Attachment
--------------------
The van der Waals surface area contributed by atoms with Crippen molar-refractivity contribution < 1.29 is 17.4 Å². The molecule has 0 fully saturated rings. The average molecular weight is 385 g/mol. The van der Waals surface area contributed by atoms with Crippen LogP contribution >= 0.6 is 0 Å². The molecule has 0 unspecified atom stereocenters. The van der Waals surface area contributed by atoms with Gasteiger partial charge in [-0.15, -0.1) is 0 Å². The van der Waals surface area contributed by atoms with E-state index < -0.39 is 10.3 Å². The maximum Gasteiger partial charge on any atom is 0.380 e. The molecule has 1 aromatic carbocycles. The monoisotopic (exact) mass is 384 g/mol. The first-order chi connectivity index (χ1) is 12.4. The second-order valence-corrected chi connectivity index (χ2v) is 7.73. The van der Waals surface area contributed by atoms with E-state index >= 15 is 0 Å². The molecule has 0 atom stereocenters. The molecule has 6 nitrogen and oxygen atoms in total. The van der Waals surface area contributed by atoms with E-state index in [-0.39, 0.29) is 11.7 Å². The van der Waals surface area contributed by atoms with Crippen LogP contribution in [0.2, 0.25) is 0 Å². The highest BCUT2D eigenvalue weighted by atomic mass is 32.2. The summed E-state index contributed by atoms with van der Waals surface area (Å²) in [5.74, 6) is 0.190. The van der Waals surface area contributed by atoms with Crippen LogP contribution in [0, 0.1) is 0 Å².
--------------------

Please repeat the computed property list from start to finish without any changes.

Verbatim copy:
The van der Waals surface area contributed by atoms with Crippen molar-refractivity contribution < 1.29 is 17.4 Å². The molecule has 0 fully saturated rings. The average molecular weight is 385 g/mol. The van der Waals surface area contributed by atoms with Crippen LogP contribution >= 0.6 is 0 Å². The molecule has 0 unspecified atom stereocenters. The van der Waals surface area contributed by atoms with Gasteiger partial charge in [-0.15, -0.1) is 0 Å². The van der Waals surface area contributed by atoms with E-state index < -0.39 is 10.3 Å². The maximum Gasteiger partial charge on any atom is 0.380 e. The molecule has 1 aromatic carbocycles. The monoisotopic (exact) mass is 384 g/mol. The first-order chi connectivity index (χ1) is 12.4. The second-order valence-corrected chi connectivity index (χ2v) is 7.73. The van der Waals surface area contributed by atoms with E-state index >= 15 is 0 Å². The molecule has 0 atom stereocenters. The molecule has 6 nitrogen and oxygen atoms in total. The van der Waals surface area contributed by atoms with E-state index in [-0.39, 0.29) is 11.7 Å². The van der Waals surface area contributed by atoms with Crippen LogP contribution in [0.2, 0.25) is 0 Å². The highest BCUT2D eigenvalue weighted by atomic mass is 32.2. The summed E-state index contributed by atoms with van der Waals surface area (Å²) in [5.74, 6) is 0.190. The van der Waals surface area contributed by atoms with Crippen LogP contribution in [0, 0.1) is 0 Å².